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An Institutional Approach to Chinese NGOs: State Alliance versus State Avoidance Resource Strategies*

Published online by Cambridge University Press:  17 February 2015

Carolyn L. Hsu*
Affiliation:
Colgate University.
Yuzhou Jiang
Affiliation:
Colgate University.
*
Email: chsu@colgate.edu (corresponding author).

Abstract

This article uses an institutional approach to examine Chinese NGOs as an emerging organizational field. In mature organizational fields, the organizations are powerfully constrained to follow the institutional practices of that field. However, in an emerging organizational field, the institutionalized constraints are not yet established, so actors can try out a wide range of practices. Some of these practices will become the new “rules of the game” of the organizational field when it is established. The content of these rules will shape the relationship between NGOs and the Chinese party-state for future generations. We find that a Chinese NGO's resource strategy is shaped by two interacting factors. First, NGOs operate in an evolving ecology of opportunity. Second, the social entrepreneurs who lead Chinese NGOs perceive that ecology of opportunity through the lens of their personal experiences, beliefs and expertise. As a result, the initial strategies of the organizations in our sample were strongly influenced by the institutional experience of their founders. Former state bureaucrats built NGOs around alliances with party-state agencies. In contrast, NGO founders that had no party-state experience usually avoided the state and sought areas away from government control/attention, such as the internet or private business.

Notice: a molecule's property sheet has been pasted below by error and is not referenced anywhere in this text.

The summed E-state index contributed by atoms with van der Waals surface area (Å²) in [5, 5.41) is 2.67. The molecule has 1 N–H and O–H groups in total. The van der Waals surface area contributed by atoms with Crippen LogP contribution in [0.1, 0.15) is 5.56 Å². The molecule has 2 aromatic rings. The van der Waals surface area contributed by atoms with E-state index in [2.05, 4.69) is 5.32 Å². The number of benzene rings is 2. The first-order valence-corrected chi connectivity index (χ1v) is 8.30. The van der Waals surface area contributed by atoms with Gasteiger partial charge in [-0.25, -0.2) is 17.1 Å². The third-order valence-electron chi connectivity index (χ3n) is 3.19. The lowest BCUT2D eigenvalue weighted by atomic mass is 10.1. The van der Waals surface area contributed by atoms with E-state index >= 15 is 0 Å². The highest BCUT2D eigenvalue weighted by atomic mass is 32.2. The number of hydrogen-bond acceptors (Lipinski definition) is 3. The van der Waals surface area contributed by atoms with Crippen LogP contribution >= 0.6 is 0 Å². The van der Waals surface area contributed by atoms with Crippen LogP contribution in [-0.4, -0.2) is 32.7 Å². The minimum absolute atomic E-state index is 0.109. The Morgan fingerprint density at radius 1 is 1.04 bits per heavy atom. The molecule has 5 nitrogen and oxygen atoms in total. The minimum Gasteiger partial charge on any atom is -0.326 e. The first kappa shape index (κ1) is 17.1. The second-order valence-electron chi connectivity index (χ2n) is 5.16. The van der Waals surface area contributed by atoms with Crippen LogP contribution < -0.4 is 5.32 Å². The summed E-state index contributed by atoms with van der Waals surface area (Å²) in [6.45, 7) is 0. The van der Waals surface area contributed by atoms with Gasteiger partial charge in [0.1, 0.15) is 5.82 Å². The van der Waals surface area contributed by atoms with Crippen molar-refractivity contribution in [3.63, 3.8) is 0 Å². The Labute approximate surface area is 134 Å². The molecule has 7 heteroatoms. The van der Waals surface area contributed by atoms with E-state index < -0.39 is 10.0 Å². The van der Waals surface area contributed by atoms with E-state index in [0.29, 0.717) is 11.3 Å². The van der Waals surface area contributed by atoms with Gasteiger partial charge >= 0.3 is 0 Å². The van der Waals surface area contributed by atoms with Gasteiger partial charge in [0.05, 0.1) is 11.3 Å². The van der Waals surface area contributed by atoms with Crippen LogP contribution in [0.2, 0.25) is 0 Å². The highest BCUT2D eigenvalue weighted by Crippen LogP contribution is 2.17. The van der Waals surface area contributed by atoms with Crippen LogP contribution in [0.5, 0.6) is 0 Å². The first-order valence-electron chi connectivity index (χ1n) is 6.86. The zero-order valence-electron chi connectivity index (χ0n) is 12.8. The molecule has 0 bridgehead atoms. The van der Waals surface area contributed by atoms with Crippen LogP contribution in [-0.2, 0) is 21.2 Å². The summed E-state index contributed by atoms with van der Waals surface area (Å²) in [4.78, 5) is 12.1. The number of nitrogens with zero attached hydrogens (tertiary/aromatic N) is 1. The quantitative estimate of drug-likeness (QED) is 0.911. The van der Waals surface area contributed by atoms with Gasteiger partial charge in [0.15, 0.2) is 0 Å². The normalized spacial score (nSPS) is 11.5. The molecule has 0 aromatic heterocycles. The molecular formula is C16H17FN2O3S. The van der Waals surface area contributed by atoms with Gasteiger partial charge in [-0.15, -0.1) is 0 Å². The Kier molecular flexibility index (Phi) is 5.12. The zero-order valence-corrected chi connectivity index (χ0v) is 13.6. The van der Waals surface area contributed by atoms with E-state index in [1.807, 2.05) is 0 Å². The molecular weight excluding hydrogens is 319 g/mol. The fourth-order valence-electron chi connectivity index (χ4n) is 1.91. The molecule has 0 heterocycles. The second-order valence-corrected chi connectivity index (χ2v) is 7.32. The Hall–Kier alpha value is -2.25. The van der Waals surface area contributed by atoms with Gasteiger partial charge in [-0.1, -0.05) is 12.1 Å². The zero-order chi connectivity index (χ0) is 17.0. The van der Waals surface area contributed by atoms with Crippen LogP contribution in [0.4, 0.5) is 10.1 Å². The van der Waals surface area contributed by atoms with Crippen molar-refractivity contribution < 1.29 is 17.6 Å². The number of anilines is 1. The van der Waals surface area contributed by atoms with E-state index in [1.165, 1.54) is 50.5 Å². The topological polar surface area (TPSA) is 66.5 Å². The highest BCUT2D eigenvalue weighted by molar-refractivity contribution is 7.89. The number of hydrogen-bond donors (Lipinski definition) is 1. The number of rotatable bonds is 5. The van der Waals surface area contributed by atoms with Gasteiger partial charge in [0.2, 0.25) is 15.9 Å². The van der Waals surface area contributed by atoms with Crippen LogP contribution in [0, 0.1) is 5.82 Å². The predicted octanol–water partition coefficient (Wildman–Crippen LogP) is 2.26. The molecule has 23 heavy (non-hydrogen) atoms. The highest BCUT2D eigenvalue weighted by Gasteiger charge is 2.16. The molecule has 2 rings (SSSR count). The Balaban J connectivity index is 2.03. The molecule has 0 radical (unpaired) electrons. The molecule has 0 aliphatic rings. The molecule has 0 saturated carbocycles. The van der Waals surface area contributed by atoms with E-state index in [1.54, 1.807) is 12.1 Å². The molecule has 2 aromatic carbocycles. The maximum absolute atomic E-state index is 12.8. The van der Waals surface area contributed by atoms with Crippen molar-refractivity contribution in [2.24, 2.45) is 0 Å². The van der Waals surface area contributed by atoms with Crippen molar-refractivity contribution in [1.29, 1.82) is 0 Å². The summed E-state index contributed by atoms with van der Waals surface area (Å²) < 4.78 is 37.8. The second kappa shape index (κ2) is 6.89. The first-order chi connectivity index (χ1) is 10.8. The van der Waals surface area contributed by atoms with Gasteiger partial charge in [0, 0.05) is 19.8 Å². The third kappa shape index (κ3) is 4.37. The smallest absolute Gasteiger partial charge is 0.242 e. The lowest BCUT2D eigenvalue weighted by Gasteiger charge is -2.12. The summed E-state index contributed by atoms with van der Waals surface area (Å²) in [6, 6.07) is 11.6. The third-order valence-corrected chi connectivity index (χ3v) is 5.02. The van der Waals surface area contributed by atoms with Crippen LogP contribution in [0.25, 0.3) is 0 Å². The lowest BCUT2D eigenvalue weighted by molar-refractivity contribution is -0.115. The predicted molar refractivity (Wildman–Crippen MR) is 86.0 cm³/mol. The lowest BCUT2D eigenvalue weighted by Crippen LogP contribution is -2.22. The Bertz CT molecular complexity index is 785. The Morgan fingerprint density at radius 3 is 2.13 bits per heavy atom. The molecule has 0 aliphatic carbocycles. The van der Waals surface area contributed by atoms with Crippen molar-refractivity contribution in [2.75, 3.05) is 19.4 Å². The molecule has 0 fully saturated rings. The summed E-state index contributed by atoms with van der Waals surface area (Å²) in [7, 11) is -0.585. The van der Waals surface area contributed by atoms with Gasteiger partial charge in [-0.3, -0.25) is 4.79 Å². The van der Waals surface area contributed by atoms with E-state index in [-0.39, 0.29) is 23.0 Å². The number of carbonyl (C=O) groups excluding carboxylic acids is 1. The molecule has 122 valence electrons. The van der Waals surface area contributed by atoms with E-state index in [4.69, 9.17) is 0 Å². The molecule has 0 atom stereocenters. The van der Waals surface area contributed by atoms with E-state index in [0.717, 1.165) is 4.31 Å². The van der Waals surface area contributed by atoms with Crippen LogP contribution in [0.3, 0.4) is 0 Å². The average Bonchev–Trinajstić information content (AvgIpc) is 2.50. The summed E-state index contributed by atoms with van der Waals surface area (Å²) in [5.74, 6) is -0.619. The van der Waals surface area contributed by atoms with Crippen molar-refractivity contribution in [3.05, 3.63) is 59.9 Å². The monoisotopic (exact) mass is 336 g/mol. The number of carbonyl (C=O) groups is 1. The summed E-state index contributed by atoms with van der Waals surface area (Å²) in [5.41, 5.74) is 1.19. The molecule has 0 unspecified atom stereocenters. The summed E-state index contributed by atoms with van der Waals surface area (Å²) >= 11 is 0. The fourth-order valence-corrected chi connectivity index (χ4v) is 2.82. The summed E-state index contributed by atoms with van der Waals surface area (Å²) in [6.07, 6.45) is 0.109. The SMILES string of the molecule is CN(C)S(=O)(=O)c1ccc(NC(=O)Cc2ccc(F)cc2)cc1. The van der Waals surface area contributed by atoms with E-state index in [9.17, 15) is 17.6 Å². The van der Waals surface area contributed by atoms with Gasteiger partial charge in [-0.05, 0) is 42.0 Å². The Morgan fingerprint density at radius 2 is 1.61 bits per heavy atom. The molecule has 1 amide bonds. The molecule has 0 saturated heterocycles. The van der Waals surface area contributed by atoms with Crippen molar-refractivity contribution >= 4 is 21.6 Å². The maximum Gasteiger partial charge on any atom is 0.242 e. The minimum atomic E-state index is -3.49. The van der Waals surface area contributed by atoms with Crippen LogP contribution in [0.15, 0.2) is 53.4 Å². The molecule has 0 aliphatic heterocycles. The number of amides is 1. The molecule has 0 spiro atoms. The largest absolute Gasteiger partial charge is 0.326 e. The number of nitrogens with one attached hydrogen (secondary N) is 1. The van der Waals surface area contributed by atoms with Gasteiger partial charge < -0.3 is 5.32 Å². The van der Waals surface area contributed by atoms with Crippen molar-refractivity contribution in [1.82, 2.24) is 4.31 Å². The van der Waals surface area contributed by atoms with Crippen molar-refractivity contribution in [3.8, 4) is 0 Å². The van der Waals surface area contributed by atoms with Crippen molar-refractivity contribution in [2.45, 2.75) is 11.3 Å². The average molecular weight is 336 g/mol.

摘要

这篇论文为研究中国的非政府组织 (NGO) 提供了一个组织性的研究方法。组织上的需求促动 NGO 的策略与行为。随着一些 NGO 成功与失败, 某些策略会变得更受欢迎并被社会期待。这些做法会被制度化成为这个新组织领域的游戏规则。这些做法的内容会决定中国 NGO 与政府的关系。 本文通过探究资源策略提供了一例组织性的研究方法。作为组织, NGO为了生存必须保证拥有足够的资源流动。我们发现当制度模板缺失时, 一个 NGO 的资源策略常常取决于其创始人与领导者的机构经历。由前政府官员创立的 NGO 依靠与党政机关的合作伙伴关系。而没有公务工作经验的 NGO 创始人则强调了与政府的独立并寻求不受国家控制的渠道, 例如网络。

Type
Articles
Copyright
Copyright © The China Quarterly 2015 

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Footnotes

*

The authors would like to express their gratitude to the Spencer Foundation and to the Colgate University Research Council for supporting this research. We would also like to thank Mary Charest for editing and comments.

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